Leave it to SteepleChase producer Nils Winther to have the fortitude for discovering and then giving recording opportunities to the likes of Ari Ambrose, Michael Cochrane, Dave Ballou, and George Colligan in recent years. Now add to this list the name of alto and tenor saxophonist Danny Walsh. Although he has been heard these days with Joe Locke, Lenny White, Elvin Jones, and Charles Fambrough, Walsh remains largely unknown outside of New York circles. It is therefore hoped that the new U.S. release of his 1997 SteepleChase set, D’s Mood will turn the tides of popularity for this professional who has been an active musician for over two decades now.
First and foremost, Walsh is a compelling tenor man with a persuasive and bristling sound and a heady imagination. His solo spot on the title track is chock full of melodic and textural ideas that he logically develops in a manner that is bracing and agreeable at the same time. Then, he’s no slouch on the alto horn either. As he starts his several choruses on “I Hear a Rhapsody,” the piano and guitar drop out and Walsh subsequently cooks with just the backing of bass and drums, spurred on by the audible vocal encouragement of his crew. This is not the only tune where Walsh is accompanied solely by the strolling of Anderson and Drummond and it just goes to prove how strong a soloist he can be. The closing “Fizzology” also sports a Walsh and Drummond duo moment that catches fire immediately.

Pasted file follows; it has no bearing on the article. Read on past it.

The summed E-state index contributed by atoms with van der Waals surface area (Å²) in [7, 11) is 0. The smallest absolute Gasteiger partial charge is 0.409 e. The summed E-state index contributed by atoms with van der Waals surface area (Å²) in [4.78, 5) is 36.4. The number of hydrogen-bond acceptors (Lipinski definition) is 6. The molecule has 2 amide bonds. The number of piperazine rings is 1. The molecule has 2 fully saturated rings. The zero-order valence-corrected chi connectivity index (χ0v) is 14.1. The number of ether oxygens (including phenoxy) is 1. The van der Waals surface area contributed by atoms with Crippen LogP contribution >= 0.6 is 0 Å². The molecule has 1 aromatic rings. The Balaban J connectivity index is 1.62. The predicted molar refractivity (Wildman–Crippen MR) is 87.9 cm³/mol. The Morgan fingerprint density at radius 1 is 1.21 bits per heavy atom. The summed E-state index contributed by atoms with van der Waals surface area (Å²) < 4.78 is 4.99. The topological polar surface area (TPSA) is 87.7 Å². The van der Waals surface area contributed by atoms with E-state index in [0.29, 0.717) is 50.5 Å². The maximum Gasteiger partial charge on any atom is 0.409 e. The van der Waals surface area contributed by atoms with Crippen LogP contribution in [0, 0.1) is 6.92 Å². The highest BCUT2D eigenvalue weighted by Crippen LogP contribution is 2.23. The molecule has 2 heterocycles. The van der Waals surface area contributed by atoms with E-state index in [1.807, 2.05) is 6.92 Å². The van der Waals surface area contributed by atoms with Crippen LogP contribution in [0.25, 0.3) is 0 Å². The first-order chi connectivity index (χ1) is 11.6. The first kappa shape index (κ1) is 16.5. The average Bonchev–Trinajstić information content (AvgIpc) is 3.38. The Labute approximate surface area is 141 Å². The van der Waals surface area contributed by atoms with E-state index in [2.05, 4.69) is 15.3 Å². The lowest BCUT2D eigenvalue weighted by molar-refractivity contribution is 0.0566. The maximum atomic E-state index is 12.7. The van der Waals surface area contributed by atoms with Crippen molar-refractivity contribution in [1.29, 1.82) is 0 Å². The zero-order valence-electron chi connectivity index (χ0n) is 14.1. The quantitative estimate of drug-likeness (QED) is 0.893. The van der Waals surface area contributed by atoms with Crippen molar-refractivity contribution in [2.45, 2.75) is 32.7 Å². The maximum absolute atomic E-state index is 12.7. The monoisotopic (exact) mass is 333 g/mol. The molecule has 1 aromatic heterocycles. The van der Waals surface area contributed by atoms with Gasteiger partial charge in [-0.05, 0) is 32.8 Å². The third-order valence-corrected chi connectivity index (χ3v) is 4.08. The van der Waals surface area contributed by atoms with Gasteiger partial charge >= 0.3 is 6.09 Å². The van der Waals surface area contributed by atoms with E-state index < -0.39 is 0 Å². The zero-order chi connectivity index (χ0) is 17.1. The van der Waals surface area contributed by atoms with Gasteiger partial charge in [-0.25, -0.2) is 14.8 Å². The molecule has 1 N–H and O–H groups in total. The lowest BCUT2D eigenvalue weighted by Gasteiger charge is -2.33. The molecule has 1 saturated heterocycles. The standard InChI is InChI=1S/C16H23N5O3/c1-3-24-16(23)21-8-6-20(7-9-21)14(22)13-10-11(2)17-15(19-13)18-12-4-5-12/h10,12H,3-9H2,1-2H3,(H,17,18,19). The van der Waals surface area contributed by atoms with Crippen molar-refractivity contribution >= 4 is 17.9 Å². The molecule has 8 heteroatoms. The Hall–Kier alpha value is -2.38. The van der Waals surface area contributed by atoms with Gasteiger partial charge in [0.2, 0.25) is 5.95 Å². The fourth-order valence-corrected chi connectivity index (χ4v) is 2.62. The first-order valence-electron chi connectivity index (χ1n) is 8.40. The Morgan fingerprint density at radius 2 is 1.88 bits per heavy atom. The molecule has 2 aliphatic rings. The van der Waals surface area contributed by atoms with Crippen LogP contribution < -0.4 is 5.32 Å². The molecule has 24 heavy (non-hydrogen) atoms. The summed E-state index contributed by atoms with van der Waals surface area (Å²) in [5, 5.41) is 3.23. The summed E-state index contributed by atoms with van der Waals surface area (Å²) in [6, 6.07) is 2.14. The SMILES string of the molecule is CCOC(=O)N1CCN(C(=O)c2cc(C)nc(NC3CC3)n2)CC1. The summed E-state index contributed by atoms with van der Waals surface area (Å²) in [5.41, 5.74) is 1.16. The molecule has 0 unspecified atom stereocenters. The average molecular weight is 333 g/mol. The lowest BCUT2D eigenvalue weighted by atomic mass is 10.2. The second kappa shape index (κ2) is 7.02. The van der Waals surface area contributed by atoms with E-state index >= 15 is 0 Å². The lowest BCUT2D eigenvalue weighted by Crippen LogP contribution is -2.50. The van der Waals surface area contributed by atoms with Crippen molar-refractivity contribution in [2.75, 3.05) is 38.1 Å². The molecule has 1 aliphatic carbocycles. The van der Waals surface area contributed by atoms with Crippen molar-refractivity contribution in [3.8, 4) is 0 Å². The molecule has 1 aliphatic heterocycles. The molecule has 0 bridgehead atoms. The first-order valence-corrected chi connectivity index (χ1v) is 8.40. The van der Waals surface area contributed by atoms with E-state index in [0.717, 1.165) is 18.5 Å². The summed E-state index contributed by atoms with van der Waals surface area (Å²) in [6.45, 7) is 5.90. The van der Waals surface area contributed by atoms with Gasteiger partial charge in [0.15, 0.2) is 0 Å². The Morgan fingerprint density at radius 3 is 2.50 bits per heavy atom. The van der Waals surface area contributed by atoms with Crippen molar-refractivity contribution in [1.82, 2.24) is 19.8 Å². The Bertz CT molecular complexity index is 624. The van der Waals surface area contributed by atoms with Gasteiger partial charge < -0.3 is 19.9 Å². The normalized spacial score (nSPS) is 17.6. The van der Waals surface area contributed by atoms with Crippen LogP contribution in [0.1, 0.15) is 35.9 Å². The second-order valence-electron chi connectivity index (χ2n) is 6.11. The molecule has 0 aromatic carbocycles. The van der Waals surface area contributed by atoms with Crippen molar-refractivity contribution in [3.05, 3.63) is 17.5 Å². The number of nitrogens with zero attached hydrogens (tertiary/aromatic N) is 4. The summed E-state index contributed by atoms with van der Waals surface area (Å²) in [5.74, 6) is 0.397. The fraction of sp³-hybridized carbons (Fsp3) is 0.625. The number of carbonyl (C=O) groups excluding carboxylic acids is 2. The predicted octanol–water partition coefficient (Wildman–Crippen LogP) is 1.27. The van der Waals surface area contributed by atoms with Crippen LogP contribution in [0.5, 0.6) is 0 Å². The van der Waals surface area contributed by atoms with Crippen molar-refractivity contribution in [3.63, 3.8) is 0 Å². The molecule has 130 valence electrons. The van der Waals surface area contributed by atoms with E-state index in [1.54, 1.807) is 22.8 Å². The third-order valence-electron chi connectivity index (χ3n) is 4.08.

Even as assured a player as Walsh clearly is, his supporting troupe is equally worthy of a mention. Pianist Joey Calderazzo and guitarist Dave Stryker are no strangers to fans of the current jazz scene and each one brings a vivacity and conviction of purpose to the proceedings that seem to keep everyone on their toes, bolstered so artfully by drummer Billy Drummond. While a bit lean on originals, Walsh’s statements on D’s Mood are of such a high caliber that this one comes highly recommended.
Track Listing: D
Personnel: Danny Walsh- tenor & alto saxophone, Joey Calderazzo-piano, Dave Stryker- guitar, Jay Anderson- bass, Billy Drummond- drums
I love jazz because it swings.
I was first exposed to jazz in Houston.
I met Joe LoCascio and Bob Henschen.
The best show I ever attended was Pat Martino.
The first jazz record I bought was Time Out by the Dave Brubeck Quartet.
My advice to new listeners is to relax on 2 and 4 beats.